Model Poisoning Attacks and Defences in Federated Learning

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Military / Coalition Issue

Federated learning is being increasingly adopted for information sharing and distributed model training between coalition members while simultaneously addressing their data sensitivity concerns. It allows the coalition members to perform local model training at the edge and only share insights in the form of model parameters with a central server. The server mediates a multi-round model training protocol, between the members, to assimilate all the local information into one global model. This global model, shared between the agents, is then used for critical decision-making. It is thus imperative to analyse and assess adversarial mechanisms that can be used to introduce vulnerabilities into the global model, and ways to mitigate them.

Core idea and key achievements

There are two key achievements. First, we proposed model-poisoning attack to introduce targeted backdoor into the global model trained using federated learning. We demonstrated that it is possible for an adversary to manipulate the model weights and introduce targeted misclassification by the global model while maintaining attack stealth. This is a class of attacks different from the more traditional Byzantine attacks considered in prior works. We then evaluated the efficacy of the attack in a p2p setting. Second, we proposed a provable defence that combines ideas of top-k sparsification together with gradient clipping to bound the adversarial impact on the global model. We performed a large-scale evaluation of both the attack (under colluding attackers) and defence effectiveness.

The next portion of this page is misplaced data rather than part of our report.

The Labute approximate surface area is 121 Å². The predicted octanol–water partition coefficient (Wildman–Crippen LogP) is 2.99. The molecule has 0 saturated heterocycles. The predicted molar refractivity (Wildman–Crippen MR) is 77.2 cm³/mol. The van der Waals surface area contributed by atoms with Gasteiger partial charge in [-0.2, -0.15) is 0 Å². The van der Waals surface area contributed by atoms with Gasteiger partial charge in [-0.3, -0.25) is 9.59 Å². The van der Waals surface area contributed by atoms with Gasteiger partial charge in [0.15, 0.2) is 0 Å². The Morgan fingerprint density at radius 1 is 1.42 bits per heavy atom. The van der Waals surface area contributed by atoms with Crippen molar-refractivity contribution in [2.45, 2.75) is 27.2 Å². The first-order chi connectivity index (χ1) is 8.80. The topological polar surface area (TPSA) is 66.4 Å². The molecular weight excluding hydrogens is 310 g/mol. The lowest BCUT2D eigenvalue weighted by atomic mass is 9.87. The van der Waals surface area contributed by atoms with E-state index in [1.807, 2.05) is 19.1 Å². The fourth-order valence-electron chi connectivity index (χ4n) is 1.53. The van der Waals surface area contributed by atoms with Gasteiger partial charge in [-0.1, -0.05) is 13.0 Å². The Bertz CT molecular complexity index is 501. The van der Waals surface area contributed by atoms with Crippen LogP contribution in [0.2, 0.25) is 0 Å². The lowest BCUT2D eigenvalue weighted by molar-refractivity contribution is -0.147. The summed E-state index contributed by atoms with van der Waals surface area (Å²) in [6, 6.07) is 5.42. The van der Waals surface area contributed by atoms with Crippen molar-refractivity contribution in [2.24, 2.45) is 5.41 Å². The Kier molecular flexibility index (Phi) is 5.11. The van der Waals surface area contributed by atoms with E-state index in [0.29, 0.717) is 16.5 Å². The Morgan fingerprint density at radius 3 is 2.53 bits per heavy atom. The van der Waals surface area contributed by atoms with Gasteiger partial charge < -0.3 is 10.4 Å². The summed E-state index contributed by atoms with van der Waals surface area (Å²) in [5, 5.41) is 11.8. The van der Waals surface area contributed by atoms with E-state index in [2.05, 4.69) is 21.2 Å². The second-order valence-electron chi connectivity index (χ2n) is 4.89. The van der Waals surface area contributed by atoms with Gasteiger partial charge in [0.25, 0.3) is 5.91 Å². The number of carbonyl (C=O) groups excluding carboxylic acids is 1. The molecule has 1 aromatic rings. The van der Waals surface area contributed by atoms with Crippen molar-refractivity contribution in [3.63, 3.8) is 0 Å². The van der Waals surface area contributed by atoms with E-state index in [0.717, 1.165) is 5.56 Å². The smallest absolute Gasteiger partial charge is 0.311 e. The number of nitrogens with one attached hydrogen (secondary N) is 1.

Implications for Defence

Understanding the risks of deploying federated learning will allow the decision maker to remain vigilant of possible attacks. Proposed defence mechanism together with secure aggregation techniques could introduce resilience and reduce the risk of deployment.

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Readiness & alternative Defence uses

Attack feasibility and demonstration of defence efficiency, level 3.

Resources and references


IBM US, IBM UK, ARL, Princeton